A number of reports last year pinpointed the dearth of AI and data analysis skills in UK business. Meanwhile, an IBM research study found that only one-third of UK companies have accelerated their use of AI in the past two years, compared with a European average of 49%. More than one-third (36%) of UK companies stalled their AI investments during the survey period.
Another strand of the Strategy is defence of the realm and national security, where a number of recent announcements have been made.
For example, the Ministry of Defence (MoD) has launched the Defence AI Centre to accelerate the technology’s adoption across the armed forces, in accordance with the dedicated Defence AI Strategy. It has also published a policy statement,‘Ambitious, Safe, Responsible: Our approach to the delivery of AI-enabled capability in Defence’.
Confusingly, the Defence Science and Technology Laboratory (DSTL) opened the similarly named AI Research Centre for Defence last year, in partnership with the Alan Turing Institute.
Meanwhile, DSTL and the US Air Force Research Laboratory carried out the first deployment of the jointly developed AItoolbox in two military exercises that took place in the run-up to Christmas. The aim is to allow armed forces to rapidly select the best available AI tools for specific mission needs.
Elsewhere, in the environmental sector, there has been a £1.5 million contribution from the Department for Business, Energy and Industrial Strategy (BEIS) towards the AI for Decarbonisation programme, to help speed the development of new technologies to reduce emissions, plus £1.2 million towards the Net Zero Data Space for AI Applications.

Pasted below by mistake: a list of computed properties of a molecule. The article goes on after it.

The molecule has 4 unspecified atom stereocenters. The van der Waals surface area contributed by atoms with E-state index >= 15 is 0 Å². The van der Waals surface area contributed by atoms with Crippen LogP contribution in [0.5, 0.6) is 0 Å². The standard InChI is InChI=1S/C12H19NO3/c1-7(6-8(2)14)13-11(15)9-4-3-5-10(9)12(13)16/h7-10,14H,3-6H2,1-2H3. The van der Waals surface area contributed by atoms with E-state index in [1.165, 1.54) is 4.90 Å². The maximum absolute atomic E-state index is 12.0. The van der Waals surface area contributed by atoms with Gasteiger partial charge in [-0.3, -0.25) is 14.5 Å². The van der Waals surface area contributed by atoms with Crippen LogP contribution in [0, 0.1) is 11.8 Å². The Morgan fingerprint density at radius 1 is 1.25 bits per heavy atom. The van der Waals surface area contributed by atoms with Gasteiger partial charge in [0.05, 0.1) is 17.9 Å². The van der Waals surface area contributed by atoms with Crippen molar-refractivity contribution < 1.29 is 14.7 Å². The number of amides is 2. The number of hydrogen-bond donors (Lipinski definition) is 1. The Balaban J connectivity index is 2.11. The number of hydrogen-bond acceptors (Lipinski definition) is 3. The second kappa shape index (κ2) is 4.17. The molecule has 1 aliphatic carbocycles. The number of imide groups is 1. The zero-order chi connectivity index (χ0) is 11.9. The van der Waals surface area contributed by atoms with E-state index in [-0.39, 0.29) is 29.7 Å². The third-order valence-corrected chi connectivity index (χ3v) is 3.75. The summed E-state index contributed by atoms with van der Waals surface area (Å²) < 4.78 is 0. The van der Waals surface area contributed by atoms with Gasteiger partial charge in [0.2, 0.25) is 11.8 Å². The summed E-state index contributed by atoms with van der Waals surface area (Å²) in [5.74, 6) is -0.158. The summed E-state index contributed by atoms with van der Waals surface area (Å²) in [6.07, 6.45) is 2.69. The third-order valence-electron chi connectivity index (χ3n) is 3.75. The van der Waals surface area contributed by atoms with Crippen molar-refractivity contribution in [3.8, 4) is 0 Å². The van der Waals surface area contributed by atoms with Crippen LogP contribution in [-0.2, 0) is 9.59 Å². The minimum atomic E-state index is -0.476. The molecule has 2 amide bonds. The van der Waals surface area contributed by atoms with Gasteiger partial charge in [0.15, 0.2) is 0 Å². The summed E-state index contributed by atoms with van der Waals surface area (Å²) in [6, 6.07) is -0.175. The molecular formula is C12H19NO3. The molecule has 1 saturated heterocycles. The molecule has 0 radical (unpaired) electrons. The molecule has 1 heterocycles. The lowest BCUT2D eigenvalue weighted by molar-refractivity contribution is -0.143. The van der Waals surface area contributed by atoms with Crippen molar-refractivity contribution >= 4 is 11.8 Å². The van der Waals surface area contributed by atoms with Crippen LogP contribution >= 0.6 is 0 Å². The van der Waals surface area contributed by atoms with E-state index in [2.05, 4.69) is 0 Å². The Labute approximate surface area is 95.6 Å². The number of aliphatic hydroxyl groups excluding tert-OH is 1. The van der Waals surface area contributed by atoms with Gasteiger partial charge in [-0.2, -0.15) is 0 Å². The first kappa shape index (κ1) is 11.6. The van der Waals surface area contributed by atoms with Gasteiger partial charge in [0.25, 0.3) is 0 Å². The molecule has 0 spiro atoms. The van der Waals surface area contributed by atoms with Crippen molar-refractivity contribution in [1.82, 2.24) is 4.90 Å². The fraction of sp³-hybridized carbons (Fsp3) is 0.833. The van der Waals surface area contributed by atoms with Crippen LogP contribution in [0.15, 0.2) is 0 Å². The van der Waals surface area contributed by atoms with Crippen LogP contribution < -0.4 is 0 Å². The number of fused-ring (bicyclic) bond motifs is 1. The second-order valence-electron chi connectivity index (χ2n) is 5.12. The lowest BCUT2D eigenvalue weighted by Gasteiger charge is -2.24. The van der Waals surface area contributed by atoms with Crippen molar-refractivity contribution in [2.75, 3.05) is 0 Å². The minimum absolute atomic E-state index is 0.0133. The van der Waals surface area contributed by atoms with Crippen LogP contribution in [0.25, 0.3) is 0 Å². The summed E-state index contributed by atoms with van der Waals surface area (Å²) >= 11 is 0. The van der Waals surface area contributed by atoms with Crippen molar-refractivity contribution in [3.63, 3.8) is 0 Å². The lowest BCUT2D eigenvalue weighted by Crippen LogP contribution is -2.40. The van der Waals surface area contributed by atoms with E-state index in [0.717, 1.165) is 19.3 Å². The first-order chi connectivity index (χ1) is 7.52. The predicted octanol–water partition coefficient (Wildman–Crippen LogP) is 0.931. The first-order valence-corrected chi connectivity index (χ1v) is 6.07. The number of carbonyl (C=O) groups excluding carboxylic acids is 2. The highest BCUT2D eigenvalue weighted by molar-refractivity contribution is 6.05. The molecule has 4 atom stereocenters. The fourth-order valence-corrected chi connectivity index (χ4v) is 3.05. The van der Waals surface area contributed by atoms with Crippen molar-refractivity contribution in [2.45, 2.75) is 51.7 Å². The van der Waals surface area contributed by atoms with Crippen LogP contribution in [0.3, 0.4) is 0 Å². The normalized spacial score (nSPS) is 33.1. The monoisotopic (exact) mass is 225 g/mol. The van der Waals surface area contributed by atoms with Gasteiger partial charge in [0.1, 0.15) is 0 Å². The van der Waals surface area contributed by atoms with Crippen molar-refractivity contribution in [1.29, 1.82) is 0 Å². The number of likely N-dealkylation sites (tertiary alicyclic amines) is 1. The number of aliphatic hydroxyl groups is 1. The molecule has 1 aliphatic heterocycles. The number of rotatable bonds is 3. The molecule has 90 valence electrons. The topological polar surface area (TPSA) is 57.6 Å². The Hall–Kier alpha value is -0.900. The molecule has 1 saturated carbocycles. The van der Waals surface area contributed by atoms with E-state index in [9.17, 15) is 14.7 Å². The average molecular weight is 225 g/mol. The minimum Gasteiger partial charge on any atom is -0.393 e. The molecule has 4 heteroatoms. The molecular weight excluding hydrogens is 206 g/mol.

Finally, in healthcare, stroke patients are among those benefitting from quicker treatment and improved outcomes with AI that aids diagnosis and helps determine the best treatment, according to an announcement from the Government, which stated:
Early-stage analysis of the technology, which received funding from the first round of the Government’s AI in Health and Care Awards, shows it can reduce the time between presenting with a stroke and treatment by more than 60 minutes, and is associated with a tripling in the number of stroke patients recovering with no or only slight disability – defined as achieving functional independence – from 16% to 48%.
Cancer care is also receiving a boost from the technology, which can speed up the process of looking at scans to detect growths and lesions.
A mixed bag of progress in the Strategy’s first year: some worthy initiatives and bold aims, but many achievements are in administration and high-end institutional awareness rather than speeding deployment to solve real-world problems in business. Feathers in caps and window dressing? Perhaps. So, the real test will be in GDP and economic growth: things that can be measured rather than merely talked about.